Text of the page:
I'm relatively new to AI, and I've tried to create one that "speaks". Here's how it works:

1. Get training data e.g 'Jim ran to the shop to buy candy'
2. The data gets split into overlapping 'chains' of three e.g ['Jim ran to', 'ran to the', 'to the shop', 'the shop to'...]
3. User enters two words
4. Looks through the chains to find if the two words have been seen before.
5. If they have, finds out which word followed it and how many times.
6. Work out the probability e.g: if 'or' followed the two words 3 times, 'because' followed the two words 1 time and 'but' followed it 1 time it would be 0.6, 0.2 and 0.2
7. Generate a random decimal
8. If the random decimal is in the range of the first word (0 - 0.6) pick that one or if it's in the range of the second word (0.6 - 0.8) pick that word or if it's in the range of the third (0.8 - 1) pick that word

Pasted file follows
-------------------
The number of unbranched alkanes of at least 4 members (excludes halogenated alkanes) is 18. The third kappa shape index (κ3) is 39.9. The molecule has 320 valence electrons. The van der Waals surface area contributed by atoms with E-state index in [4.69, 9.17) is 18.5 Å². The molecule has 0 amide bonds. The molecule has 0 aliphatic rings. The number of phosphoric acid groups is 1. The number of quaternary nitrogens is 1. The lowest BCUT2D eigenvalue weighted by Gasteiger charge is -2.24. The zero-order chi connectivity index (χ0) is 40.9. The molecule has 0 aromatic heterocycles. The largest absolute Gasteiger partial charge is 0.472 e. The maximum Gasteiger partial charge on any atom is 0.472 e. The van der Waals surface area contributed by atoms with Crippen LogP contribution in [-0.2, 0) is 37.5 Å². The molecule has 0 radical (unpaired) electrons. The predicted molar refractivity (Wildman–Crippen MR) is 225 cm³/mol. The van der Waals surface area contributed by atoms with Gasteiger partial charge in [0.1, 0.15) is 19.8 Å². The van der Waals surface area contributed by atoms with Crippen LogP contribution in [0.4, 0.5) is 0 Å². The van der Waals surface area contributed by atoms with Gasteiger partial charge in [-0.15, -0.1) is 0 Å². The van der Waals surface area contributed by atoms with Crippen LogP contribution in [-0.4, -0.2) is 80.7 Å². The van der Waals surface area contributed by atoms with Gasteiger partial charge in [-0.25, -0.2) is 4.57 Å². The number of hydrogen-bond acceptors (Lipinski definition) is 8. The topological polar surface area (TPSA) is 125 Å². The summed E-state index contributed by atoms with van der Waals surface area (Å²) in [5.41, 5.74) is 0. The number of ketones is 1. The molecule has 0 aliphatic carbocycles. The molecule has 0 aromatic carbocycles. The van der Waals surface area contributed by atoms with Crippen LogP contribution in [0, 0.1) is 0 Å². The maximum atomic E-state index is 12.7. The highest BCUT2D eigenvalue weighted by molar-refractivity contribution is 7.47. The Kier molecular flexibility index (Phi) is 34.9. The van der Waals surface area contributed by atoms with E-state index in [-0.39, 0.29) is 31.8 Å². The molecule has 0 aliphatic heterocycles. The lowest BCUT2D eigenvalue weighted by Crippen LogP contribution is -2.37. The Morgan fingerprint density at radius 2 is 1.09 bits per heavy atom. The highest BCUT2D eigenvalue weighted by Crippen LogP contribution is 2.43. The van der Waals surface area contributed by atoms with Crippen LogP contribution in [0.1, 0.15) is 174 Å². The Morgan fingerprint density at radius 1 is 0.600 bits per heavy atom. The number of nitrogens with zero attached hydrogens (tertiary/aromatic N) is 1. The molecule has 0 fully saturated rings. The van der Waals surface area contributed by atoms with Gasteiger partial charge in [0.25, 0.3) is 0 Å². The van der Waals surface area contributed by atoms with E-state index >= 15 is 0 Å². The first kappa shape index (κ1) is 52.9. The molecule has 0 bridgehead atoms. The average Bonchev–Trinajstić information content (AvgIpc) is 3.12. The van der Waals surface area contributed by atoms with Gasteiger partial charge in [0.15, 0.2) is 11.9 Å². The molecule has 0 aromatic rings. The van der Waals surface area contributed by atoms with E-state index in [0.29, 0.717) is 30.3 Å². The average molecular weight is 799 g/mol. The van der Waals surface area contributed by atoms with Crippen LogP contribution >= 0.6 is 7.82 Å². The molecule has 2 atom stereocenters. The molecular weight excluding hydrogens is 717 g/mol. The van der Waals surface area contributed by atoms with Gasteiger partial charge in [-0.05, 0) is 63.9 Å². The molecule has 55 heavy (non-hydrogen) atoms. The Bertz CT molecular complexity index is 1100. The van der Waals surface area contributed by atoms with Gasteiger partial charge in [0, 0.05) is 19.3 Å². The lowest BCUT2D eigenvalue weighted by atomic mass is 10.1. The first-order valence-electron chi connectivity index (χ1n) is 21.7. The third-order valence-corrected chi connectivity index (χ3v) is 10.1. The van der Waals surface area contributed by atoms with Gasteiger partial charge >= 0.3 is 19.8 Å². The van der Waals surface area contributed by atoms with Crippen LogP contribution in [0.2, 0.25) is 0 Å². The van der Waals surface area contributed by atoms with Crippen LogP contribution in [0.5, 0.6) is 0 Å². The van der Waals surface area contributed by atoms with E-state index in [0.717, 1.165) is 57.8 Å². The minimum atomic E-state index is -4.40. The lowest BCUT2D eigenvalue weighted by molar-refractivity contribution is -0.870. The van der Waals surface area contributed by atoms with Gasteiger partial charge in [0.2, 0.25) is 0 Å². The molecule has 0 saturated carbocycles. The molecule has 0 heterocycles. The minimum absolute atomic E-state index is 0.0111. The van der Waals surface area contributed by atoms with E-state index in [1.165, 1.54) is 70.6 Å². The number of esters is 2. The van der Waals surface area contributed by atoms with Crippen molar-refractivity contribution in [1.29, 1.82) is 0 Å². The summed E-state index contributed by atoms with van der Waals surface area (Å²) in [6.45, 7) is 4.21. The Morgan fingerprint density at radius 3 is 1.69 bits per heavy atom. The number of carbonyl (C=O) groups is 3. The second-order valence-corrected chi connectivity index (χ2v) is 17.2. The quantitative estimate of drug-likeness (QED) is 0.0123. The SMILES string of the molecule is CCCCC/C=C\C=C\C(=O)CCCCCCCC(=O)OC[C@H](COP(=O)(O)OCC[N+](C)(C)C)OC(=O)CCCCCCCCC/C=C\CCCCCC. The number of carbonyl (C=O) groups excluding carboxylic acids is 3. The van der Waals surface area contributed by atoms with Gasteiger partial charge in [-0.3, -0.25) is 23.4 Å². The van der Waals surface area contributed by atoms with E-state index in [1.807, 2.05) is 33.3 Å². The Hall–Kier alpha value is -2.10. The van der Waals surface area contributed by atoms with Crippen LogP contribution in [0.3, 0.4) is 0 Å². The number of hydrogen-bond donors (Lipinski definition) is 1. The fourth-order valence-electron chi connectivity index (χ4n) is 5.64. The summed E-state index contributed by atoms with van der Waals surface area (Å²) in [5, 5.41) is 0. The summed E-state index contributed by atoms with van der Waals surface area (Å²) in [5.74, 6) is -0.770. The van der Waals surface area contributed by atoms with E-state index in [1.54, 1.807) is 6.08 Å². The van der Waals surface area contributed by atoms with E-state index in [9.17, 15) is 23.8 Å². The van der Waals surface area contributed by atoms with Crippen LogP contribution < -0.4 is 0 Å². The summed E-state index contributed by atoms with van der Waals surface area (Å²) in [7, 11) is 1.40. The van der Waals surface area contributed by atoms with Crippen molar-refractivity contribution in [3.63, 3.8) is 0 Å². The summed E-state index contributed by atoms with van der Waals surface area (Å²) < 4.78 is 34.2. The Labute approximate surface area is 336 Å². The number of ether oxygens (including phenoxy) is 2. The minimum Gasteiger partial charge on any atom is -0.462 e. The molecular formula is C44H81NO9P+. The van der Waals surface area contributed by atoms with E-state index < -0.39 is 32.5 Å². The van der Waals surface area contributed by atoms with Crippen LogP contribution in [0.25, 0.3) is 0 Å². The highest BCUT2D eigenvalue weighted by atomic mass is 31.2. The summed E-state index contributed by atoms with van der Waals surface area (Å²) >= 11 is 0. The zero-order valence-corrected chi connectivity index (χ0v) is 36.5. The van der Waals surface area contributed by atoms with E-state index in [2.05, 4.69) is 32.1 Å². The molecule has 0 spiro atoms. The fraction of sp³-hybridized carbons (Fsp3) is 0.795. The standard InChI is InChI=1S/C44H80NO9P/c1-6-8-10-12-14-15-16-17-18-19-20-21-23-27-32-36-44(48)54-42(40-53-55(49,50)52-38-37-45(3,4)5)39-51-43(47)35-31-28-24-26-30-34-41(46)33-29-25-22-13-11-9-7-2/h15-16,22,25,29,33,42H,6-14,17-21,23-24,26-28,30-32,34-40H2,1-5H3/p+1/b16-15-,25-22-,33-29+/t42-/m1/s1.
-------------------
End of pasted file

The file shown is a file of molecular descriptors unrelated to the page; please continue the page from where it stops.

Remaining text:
9. Output the word picked
10. Repeat from 4 but with the new last two words e.g if the last words had been 'to be' and it picked 'or' the new last two words would be 'be or'.

It does work, but it doesn't stick to a particular topic. For example, after training with 800 random Wikipedia articles:

In the early 1990s the frequency had a plastic pickguard and separate hardtail bridge with the council hoped that the bullet one replaced with the goal of educating the next orders could revert to the north island or string of islands in a new urban zone close to the west.

As you can see the topic changes many times mid-sentence. I thought of increasing the number of words it considered from two to three or four, but I thought it might start simply quoting the articles. If I'm wrong please tell me.

Any help is greatly appreciated. If I haven't explained clearly enough or you have any questions please ask.

  • $\begingroup$ Welcome to AI! (That is very elegant output, imo, nonsensicality aside;) $\endgroup$
    – DukeZhou
    Commented Jan 26, 2018 at 20:41
  • $\begingroup$ How come you pick one at "random"? It seems like that be less accurate than just picking the one with the highest decimal $\endgroup$ Commented Jan 26, 2018 at 21:10

1 Answer 1


Seems like recurrent neural networks (RNN) should work for your use case. An excellent introduction is available at: The Unreasonable Effectiveness of Recurrent Neural Networks


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